Keto Fail

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Home after yet another visit to the hospital

Back in February, Miss Z started on the ketogenic diet. For those of you who have forgotten, the keto diet is a special high fat, no carb diet that can help to control seizures. It works for approximately 50% of people – 25% see seizures stop completely whilst the other 25% have fewer and less intense seizures. There is no way to tell if the diet will work for someone without trying it.

Miss Z is part of the other 50%. The 50% where the diet has no effect.

She was on the diet for four months. During that time, her seizures actually increased in frequency and intensity. She went from having tonic seizures (where her arms and legs go stiff) to having tonic clonic seizures (where her arms and legs stiffen and then start jerking – it used to be called a grand mal seizure). She also dropped in weight from over 20kg to 18kg – and started to look quite thin.

I don’t think the increase and change in seizures was caused by the ketogenic diet. I think that it was just part of Miss Z’s seizure cycle (we have good control for a period of time and then she goes steadily downhill). She also had a number of health problems during the four months, including a central line infection (which eventually resulted in her portacath being removed), a nasty chest infection and gastritis (which caused her to vomit blood). My (completely unprofessional) opinion is that the diet just didn’t make a difference, which meant all the other factors contributed to an increase in seizures.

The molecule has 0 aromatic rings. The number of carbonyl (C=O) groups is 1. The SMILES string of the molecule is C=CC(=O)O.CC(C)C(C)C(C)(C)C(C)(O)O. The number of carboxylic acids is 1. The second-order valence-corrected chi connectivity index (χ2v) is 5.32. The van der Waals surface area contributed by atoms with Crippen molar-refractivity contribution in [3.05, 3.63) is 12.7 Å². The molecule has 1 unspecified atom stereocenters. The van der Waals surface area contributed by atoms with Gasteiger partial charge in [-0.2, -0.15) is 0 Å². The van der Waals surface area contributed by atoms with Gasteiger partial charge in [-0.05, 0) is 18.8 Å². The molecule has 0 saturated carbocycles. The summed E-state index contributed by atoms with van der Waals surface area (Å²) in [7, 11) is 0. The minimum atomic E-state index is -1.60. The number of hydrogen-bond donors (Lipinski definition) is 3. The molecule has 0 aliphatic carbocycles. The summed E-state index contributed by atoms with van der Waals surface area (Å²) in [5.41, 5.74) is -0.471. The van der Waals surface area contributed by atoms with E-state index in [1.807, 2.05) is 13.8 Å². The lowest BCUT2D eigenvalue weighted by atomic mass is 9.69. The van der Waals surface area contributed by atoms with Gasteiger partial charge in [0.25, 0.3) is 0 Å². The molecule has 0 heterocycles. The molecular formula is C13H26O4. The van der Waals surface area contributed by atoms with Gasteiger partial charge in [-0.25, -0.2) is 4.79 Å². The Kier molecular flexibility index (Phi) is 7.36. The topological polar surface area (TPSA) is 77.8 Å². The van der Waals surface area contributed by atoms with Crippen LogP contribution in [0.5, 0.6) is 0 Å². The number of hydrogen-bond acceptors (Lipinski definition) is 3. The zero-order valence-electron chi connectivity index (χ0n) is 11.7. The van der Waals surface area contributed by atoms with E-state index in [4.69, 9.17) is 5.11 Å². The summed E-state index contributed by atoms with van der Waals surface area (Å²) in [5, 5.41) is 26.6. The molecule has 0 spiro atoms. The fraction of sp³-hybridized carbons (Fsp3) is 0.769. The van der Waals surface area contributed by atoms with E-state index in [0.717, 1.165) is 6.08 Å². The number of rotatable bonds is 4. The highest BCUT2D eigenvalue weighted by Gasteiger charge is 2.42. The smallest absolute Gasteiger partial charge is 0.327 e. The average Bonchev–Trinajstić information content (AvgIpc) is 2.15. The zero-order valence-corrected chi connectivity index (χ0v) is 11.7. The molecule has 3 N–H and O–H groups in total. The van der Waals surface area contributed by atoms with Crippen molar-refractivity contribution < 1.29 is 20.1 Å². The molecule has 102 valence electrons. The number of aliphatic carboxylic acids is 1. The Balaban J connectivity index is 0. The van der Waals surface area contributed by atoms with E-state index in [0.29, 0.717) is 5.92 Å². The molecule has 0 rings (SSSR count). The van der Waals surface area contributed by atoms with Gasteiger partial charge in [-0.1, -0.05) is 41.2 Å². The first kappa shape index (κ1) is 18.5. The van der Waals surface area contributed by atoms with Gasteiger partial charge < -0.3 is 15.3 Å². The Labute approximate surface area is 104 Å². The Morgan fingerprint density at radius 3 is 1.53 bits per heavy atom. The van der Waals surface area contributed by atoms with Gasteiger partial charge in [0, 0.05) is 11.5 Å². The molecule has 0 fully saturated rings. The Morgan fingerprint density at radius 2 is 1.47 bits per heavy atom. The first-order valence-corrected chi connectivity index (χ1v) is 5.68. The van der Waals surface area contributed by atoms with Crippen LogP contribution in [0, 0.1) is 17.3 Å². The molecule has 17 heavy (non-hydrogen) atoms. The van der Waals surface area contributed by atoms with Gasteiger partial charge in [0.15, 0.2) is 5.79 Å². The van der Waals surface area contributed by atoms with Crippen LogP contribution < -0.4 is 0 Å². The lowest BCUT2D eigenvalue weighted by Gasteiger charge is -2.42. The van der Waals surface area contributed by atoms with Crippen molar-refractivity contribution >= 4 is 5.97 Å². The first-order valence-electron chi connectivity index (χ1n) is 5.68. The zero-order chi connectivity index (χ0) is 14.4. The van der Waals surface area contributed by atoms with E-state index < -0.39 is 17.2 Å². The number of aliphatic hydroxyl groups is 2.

By the end of four months, it was clear it hadn’t made any difference. In the end, it wasn’t a huge disappointment. I think the realisation that our diet experiment had failed crept in slowly over the course of several months, so that by the time QB and I decided to take her off it, we had already overcome any  feelings of disappointment and sadness. In the end, I was just glad to not have to wash bottles and mix formula.

Miss Z is now completely off the ketogenic diet and back on her usual (and much more nutritionally balanced) formula. Coming off the keto diet hasn’t made any difference to her seizures, which she still has nearly every morning.

One of my top goals for the diet was to try to wean Miss Z off some of her anti-seizure medications. She is on four different drugs (Epilim, Keppra, Topamax and Frisium) at the moment, which is a lot of drugs affecting one small girl’s brain.

Yesterday we had an appointment with Miss Z’s neurologist. We discussed reducing her medications and the doctor pointed out that there is no sense keeping her on four drugs if she still doesn’t have seizure control. So, we’ve come up with a plan to try to stop some of these morning seizures (by increasing one of her medications) and then begin to wean off another medication.

It feels good to have another plan. Of course there is no guarantee that this plan will work either. But there are never any guarantees with Miss Z. And we can only carrying on trying until we find something that works.

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